1. Ischaemic and hypertrophic heart diseases are associated with ventricular arrhythmias, in which abnormal cellular coupling is implicated as having a causative role. The aim of this series of studies was to characterize gap-junctional organization in normal human ventricular myocardium, and to investigate the hypothesis that alterations in the quantity and patterns of expression of myocardial gap junctions occur in ischaemic and hypertrophic myocardial disease.

2. An antibody raised against connexin43 was used for immunohistochemical labelling of myocardium examined by confocal laser scanning microscopy, permitting highly sensitive and quantifiable immunofluorescent imaging of gap junctions through volumes of intact cardiac tissue.

3. Connexin43 gap junctions in normal adult human ventricular myocardium are highly organized into clusters of fluorescent label confined to the intercalated disks as a peripheral ring of larger junctions, with smaller junctions centrally, and occupy a surface area of 0.005 μm2/μm3 myocyte volume.

4. Neonatal human myocardium has a punctate distribution of connexin43 over the entire surface of the ventricular myocytes, with a progressive polarization of the gap junctions towards the positions of the mature intercalated disks, reaching the adult pattern at about 6 years.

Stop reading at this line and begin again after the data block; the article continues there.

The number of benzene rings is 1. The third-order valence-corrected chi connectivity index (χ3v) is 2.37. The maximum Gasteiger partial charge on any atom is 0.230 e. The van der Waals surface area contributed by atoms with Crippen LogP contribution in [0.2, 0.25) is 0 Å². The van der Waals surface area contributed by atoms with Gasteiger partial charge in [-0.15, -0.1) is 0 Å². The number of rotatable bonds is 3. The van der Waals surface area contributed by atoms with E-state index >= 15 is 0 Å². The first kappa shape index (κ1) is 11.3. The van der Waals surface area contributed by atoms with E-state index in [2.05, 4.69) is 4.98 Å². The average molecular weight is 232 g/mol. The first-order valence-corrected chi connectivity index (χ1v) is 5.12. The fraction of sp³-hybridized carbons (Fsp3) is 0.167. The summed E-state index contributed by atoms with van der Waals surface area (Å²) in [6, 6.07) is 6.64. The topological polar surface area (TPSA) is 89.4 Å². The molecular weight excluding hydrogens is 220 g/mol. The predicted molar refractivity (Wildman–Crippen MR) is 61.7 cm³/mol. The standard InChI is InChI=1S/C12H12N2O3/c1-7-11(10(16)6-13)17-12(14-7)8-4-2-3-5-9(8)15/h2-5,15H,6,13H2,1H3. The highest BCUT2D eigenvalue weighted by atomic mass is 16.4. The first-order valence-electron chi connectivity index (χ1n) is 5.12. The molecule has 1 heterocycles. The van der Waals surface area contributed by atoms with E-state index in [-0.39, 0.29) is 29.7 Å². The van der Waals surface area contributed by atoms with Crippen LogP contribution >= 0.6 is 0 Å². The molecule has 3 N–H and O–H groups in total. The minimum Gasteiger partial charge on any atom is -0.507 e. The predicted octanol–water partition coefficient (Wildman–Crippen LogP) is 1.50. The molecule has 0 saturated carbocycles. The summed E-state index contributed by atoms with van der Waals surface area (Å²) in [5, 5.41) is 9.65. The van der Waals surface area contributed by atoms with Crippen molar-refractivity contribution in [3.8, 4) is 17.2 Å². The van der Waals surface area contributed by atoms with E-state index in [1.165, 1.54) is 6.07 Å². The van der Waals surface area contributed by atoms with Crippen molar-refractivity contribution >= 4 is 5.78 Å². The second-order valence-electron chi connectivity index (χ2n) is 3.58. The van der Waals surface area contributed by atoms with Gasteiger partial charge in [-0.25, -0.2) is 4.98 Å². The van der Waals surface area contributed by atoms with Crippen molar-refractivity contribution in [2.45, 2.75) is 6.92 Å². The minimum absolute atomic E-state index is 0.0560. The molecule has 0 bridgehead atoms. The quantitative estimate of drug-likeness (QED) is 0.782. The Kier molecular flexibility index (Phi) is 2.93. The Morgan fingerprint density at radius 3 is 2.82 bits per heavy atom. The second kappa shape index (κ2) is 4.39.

5. At the myocardial interface with the scar of a healed infarct, connexin43 gap junction distribution is grossly disturbed, being strewn in longitudinally orientated arrays along the lateral interfaces between degenerated but viable myocytes, which may be due to a redistribution of the pre-existing population of junctions. This altered distribution is present as early as 4 days after coronary occlusion in a canine model, in which it defines the location of circuits causing ventricular tachycardia.

6. Myocardium distant from infarction in patients with ischaemic heart disease has a normal pattern of connexin43 gap junction distribution, but has a 47% reduction in gap junction surface area per unit cell volume, and a 30% reduction per cell.

7. In hypertrophied myocardium from chronically pressure-loaded human left ventricles, connexin43 gap junction expression per myocyte is not significantly different from normal, but is reduced by 40% per unit volume of myocyte.

8. The early phases of the hypertrophic response of myocardium to renovascular hypertension in guinea pigs revealed a substantially increased connexin43 gap junction expression compared with controls, both when measured per cell (increased by 45%) and per unit volume of myocyte (increased by 30%), and therefore showed an alteration apparently contrary to that observed in chronically hypertrophied human ventricular myocardium.

9. In this series of studies, normal adult human ventricular myocardium and the post-natal developmental changes have been characterized with respect to connexin43 gap junction content, and the observed alterations of both distribution and quantity in ischaemic and hypertrophied hearts would be expected to influence myocardial conduction and the arrhythmogenic substrate.

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